The Echocardiogram revealed several vegetations scattered throughout the left ventricular chamber, especially on the mitral leaflets and a ruptured chordae. No congenital heart defects were found. A preliminary diagnosis of Subacute Bacterial Endocarditis was made and a blood sample was drawn for culture.
The girl was admitted to the ICU and empiric treatment was begun with penicillin and gentamycin intravenously, pending blood culture results. The pathology report revealed Streptococcus Viridans resistant to penicillin G. Unfortunately her condition deteriorated rapidly and she died, two days after presentation due to septic shock. The family refused an autopsy.
This case illustrates several issues relating to sub-acute bacterial endocarditis in particular and the clinical practice in detection of this disease in general.
The key findings in this case were, the presence of multiple ischaemic lesions and the temporary loss of her ability to speak for a few days. Both these findings point to an embolus disrupting blood supply in respective areas. An embolus from the left heart will naturally carry to the lower limbs (through the aorta and femoral arteries) which probably provide the path of least resistance, hence explaining the magnitude of peripheral lesions. The other phenomenon is typical of an embolus originating from the left heart and ending up in the middle cerebral artery circulation, which supplies the Brocas area. Hence we can conclude that this patient presented in what is known as the embolic stage of the disease, with the clinical course being divided into either pre-embolic or embolic stage of disease based on clinical findings.4
Dr. William Osler had recognized the association between endocarditis and neurological complications more than a century ago, and was the first to suggest that neurological complications can be the initial manifestation for endocarditis.5,6 As illustrated by the aphasia in this case, endocarditis is an important cause of stroke in the young.5 A study published in 2001 by Patel FM et al, stated that the most common complication was cerebral infarction (consistent with findings of Pruitt et al)7 and the middle cereberal artery territory was the most common site of infarction.5-8 Thus despite advancement in chemotherapeutic measures, overlooking this diagnosis in the initial stages may result in a clinical picture of neurological complications, very similar to that described in the pre- antibiotic era.9-11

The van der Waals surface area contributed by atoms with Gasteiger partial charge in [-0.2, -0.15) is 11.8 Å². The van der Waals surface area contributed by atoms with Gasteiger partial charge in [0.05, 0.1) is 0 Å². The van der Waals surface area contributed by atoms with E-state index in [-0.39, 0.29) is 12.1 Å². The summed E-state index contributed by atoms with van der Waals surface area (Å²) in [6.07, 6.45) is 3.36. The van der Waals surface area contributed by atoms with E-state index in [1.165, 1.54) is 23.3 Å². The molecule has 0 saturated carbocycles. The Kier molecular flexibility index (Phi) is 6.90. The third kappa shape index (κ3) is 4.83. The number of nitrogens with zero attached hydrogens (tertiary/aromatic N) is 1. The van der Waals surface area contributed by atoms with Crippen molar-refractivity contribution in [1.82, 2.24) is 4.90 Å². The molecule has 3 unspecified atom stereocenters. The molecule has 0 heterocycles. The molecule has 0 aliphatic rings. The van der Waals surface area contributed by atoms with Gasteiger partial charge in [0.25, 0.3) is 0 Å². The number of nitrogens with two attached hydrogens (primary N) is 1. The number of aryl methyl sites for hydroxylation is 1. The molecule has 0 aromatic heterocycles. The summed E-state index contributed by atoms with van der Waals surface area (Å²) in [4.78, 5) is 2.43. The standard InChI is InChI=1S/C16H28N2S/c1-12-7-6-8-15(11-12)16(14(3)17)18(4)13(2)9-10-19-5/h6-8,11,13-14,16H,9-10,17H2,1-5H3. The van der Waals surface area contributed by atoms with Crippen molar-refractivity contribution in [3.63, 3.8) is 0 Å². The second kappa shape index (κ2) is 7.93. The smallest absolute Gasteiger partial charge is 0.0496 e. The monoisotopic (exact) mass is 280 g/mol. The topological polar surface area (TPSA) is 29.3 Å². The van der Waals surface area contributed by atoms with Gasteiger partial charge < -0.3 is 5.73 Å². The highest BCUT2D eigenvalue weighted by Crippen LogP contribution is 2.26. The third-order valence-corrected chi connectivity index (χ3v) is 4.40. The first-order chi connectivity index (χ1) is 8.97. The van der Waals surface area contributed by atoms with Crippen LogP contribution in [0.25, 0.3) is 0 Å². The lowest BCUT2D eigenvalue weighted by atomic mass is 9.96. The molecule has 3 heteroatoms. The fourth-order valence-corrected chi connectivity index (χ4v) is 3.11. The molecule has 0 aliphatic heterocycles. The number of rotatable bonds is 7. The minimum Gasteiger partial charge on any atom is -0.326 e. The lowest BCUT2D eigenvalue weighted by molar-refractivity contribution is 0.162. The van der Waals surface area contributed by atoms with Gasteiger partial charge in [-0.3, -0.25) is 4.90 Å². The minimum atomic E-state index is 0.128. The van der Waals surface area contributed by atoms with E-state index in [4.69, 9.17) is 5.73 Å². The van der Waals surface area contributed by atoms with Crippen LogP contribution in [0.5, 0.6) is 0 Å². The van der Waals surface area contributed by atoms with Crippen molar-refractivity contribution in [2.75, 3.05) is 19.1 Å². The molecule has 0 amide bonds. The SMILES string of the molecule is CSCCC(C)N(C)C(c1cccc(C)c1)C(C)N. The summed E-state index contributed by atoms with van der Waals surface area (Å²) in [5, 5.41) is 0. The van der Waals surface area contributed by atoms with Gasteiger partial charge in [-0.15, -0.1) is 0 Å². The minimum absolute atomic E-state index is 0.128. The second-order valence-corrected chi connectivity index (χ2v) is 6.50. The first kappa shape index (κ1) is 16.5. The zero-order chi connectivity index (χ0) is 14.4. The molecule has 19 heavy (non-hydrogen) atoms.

The second issue is the presence of multiple foci of gangrene in this girls extremities. Nathan D. Wilensky et al used the term Simultaneous Quadrilateral Gangrene in a 1953 study, and cited endocarditis as a major concern amongst other etiologies.12 The term acronecrosis was suggested by Walter Pagel, defined as cyanosis followed by necrosis of extreme parts of the periphery (acra) in subacute bacterial endocarditis.13 Multiple peripheral gangrene of this sort has been defined as rapid and practically simultaneous development of necrosis of the distal portions of two or more widely separated external appendages.14 Thus any such presentation especially in populations with high rates of rheumatic heart disease should have a high index of suspicion for endocarditis. It is well known that a valve damaged once by rheumatism is more liable to subsequent infection, especially with non-hemolytic streptococci.15
Ischemia in the extremities and transient neurological deficits in the younger population are rare. Nevertheless when encountered, should warrant a thorough physical examination of the cardiovascular system, which will point to the diagnosis before its too late to intervene.
This is especially important with regards to developing countries which have a higher incidence of rheumatic heart disease and congenital heart lesions (which remain uncorrected), and may present in complicated stages due to poor facilities especially in rural areas.
It is suggested that all young patients with manifestations of peripheral vascular disease or transient ischemic events be referred to a tertiary care hospital2 for expedited diagnosis and treatment of possible underlying endocarditis. Delay in diagnosis and treatment leads to high mortality rates, as outlined above.3